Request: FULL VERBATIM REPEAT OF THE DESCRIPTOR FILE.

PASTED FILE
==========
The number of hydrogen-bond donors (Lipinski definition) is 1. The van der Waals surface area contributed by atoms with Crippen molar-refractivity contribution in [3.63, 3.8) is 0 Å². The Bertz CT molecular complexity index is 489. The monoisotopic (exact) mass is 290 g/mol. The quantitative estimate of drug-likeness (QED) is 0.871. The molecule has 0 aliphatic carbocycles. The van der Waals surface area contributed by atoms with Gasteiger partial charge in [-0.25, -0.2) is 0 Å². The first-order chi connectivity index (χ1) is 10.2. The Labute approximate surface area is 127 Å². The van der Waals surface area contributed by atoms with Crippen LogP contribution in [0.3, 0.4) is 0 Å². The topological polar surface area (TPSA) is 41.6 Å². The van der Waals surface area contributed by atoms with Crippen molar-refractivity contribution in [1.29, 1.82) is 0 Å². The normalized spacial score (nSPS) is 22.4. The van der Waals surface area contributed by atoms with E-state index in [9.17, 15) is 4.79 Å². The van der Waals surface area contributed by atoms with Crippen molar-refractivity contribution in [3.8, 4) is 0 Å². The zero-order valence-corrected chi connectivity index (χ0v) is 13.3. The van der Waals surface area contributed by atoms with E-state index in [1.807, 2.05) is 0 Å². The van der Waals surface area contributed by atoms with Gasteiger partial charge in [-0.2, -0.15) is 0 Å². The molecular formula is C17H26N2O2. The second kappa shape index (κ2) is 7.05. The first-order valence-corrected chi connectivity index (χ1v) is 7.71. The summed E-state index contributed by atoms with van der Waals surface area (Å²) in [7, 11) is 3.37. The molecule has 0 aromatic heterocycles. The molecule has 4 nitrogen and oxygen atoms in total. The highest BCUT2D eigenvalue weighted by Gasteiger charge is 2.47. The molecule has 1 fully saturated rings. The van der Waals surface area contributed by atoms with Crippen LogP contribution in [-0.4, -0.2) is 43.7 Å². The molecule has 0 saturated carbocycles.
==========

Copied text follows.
The number of hydrogen-bond donors (Lipinski definition) is 1. The van der Waals surface area contributed by atoms with Crippen molar-refractivity contribution in [3.63, 3.8) is 0 Å². The Bertz CT molecular complexity index is 489. The monoisotopic (exact) mass is 290 g/mol. The quantitative estimate of drug-likeness (QED) is 0.871. The molecule has 0 aliphatic carbocycles. The van der Waals surface area contributed by atoms with Gasteiger partial charge in [-0.25, -0.2) is 0 Å². The first-order chi connectivity index (χ1) is 10.2. The Labute approximate surface area is 127 Å². The van der Waals surface area contributed by atoms with Crippen LogP contribution in [0.3, 0.4) is 0 Å². The topological polar surface area (TPSA) is 41.6 Å². The van der Waals surface area contributed by atoms with Crippen molar-refractivity contribution in [1.29, 1.82) is 0 Å². The normalized spacial score (nSPS) is 22.4. The van der Waals surface area contributed by atoms with E-state index in [9.17, 15) is 4.79 Å². The van der Waals surface area contributed by atoms with Crippen molar-refractivity contribution in [3.8, 4) is 0 Å². The zero-order valence-corrected chi connectivity index (χ0v) is 13.3. The van der Waals surface area contributed by atoms with E-state index in [1.807, 2.05) is 0 Å². The van der Waals surface area contributed by atoms with Gasteiger partial charge in [-0.2, -0.15) is 0 Å². The molecular formula is C17H26N2O2. The second kappa shape index (κ2) is 7.05. The first-order valence-corrected chi connectivity index (χ1v) is 7.71. The summed E-state index contributed by atoms with van der Waals surface area (Å²) in [7, 11) is 3.37. The molecule has 0 aromatic heterocycles. The molecule has 4 nitrogen and oxygen atoms in total. The highest BCUT2D eigenvalue weighted by Gasteiger charge is 2.47. The molecule has 1 fully saturated rings. The van der Waals surface area contributed by atoms with Crippen LogP contribution in [-0.4, -0.2) is 43.7 Å². The molecule has 0 saturated carbocycles.